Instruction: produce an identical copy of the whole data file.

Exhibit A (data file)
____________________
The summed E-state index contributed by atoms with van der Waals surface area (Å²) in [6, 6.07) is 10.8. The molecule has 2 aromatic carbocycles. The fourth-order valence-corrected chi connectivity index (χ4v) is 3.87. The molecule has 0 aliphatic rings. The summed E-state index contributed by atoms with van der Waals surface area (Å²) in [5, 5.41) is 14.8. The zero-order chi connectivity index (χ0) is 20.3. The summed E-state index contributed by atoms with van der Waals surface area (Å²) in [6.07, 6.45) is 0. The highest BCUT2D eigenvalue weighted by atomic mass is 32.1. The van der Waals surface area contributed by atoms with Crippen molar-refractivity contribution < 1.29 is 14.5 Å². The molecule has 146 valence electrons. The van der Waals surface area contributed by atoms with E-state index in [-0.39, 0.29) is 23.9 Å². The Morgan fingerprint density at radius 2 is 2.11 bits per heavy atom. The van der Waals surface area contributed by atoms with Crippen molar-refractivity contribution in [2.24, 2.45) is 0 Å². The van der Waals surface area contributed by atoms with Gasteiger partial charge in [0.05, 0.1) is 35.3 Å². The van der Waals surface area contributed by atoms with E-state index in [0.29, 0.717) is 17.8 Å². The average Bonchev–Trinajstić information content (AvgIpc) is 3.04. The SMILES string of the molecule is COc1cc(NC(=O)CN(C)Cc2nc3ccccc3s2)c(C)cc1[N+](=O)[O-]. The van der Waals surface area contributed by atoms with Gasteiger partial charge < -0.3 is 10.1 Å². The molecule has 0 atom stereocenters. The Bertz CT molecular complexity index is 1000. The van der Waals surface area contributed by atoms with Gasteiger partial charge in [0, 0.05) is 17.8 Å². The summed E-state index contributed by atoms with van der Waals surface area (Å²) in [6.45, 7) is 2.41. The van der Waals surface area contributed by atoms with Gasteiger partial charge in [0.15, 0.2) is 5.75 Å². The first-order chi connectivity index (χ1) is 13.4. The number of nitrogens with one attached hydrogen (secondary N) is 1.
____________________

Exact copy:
The summed E-state index contributed by atoms with van der Waals surface area (Å²) in [6, 6.07) is 10.8. The molecule has 2 aromatic carbocycles. The fourth-order valence-corrected chi connectivity index (χ4v) is 3.87. The molecule has 0 aliphatic rings. The summed E-state index contributed by atoms with van der Waals surface area (Å²) in [5, 5.41) is 14.8. The zero-order chi connectivity index (χ0) is 20.3. The summed E-state index contributed by atoms with van der Waals surface area (Å²) in [6.07, 6.45) is 0. The highest BCUT2D eigenvalue weighted by atomic mass is 32.1. The van der Waals surface area contributed by atoms with Crippen molar-refractivity contribution < 1.29 is 14.5 Å². The molecule has 146 valence electrons. The van der Waals surface area contributed by atoms with E-state index in [-0.39, 0.29) is 23.9 Å². The Morgan fingerprint density at radius 2 is 2.11 bits per heavy atom. The van der Waals surface area contributed by atoms with Crippen molar-refractivity contribution in [2.24, 2.45) is 0 Å². The van der Waals surface area contributed by atoms with Gasteiger partial charge in [0.05, 0.1) is 35.3 Å². The van der Waals surface area contributed by atoms with E-state index in [0.29, 0.717) is 17.8 Å². The average Bonchev–Trinajstić information content (AvgIpc) is 3.04. The SMILES string of the molecule is COc1cc(NC(=O)CN(C)Cc2nc3ccccc3s2)c(C)cc1[N+](=O)[O-]. The van der Waals surface area contributed by atoms with Gasteiger partial charge < -0.3 is 10.1 Å². The molecule has 0 atom stereocenters. The Bertz CT molecular complexity index is 1000. The van der Waals surface area contributed by atoms with Gasteiger partial charge in [0, 0.05) is 17.8 Å². The summed E-state index contributed by atoms with van der Waals surface area (Å²) in [6.45, 7) is 2.41. The van der Waals surface area contributed by atoms with Gasteiger partial charge in [0.15, 0.2) is 5.75 Å². The first-order chi connectivity index (χ1) is 13.4. The number of nitrogens with one attached hydrogen (secondary N) is 1.